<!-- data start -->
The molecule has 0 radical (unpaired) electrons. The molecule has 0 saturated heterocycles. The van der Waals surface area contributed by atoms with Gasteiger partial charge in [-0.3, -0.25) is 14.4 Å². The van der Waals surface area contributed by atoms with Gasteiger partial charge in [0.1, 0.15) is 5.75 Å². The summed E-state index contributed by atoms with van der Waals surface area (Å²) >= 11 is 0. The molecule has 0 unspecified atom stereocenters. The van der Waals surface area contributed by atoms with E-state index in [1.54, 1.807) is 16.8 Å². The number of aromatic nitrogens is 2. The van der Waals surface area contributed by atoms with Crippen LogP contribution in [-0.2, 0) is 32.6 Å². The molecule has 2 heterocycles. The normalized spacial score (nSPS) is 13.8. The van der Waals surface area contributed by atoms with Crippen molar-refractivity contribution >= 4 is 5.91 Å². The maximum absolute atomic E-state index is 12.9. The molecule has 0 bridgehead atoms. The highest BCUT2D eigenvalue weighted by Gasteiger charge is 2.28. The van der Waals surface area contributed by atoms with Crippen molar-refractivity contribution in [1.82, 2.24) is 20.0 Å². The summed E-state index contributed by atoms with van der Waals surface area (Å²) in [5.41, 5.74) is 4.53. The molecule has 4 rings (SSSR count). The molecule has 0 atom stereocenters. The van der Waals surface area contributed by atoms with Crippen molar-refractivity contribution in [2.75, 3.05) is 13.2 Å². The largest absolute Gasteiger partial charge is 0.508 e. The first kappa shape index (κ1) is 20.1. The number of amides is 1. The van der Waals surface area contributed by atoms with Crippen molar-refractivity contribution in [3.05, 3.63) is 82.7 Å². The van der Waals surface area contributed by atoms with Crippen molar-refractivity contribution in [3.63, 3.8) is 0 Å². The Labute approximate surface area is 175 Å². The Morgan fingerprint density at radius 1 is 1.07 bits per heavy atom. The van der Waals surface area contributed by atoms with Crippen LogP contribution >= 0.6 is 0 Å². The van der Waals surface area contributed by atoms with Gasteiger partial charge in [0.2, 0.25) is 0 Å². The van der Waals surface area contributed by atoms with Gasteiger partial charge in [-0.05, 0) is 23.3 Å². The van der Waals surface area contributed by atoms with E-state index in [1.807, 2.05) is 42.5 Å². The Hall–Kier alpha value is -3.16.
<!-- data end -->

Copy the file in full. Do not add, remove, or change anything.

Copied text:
The molecule has 0 radical (unpaired) electrons. The molecule has 0 saturated heterocycles. The van der Waals surface area contributed by atoms with Gasteiger partial charge in [-0.3, -0.25) is 14.4 Å². The van der Waals surface area contributed by atoms with Gasteiger partial charge in [0.1, 0.15) is 5.75 Å². The summed E-state index contributed by atoms with van der Waals surface area (Å²) >= 11 is 0. The molecule has 0 unspecified atom stereocenters. The van der Waals surface area contributed by atoms with E-state index in [1.54, 1.807) is 16.8 Å². The number of aromatic nitrogens is 2. The van der Waals surface area contributed by atoms with Crippen LogP contribution in [-0.2, 0) is 32.6 Å². The molecule has 2 heterocycles. The normalized spacial score (nSPS) is 13.8. The van der Waals surface area contributed by atoms with Crippen molar-refractivity contribution >= 4 is 5.91 Å². The maximum absolute atomic E-state index is 12.9. The molecule has 0 bridgehead atoms. The highest BCUT2D eigenvalue weighted by Gasteiger charge is 2.28. The van der Waals surface area contributed by atoms with Crippen molar-refractivity contribution in [1.82, 2.24) is 20.0 Å². The summed E-state index contributed by atoms with van der Waals surface area (Å²) in [5.41, 5.74) is 4.53. The molecule has 4 rings (SSSR count). The molecule has 0 atom stereocenters. The van der Waals surface area contributed by atoms with Crippen molar-refractivity contribution in [2.75, 3.05) is 13.2 Å². The largest absolute Gasteiger partial charge is 0.508 e. The first kappa shape index (κ1) is 20.1. The number of amides is 1. The van der Waals surface area contributed by atoms with Crippen molar-refractivity contribution in [3.05, 3.63) is 82.7 Å². The van der Waals surface area contributed by atoms with Crippen molar-refractivity contribution in [3.63, 3.8) is 0 Å². The Labute approximate surface area is 175 Å². The Morgan fingerprint density at radius 1 is 1.07 bits per heavy atom. The van der Waals surface area contributed by atoms with Crippen LogP contribution >= 0.6 is 0 Å². The van der Waals surface area contributed by atoms with Gasteiger partial charge in [0.2, 0.25) is 0 Å². The van der Waals surface area contributed by atoms with Gasteiger partial charge in [-0.05, 0) is 23.3 Å². The van der Waals surface area contributed by atoms with E-state index in [1.807, 2.05) is 42.5 Å². The Hall–Kier alpha value is -3.16.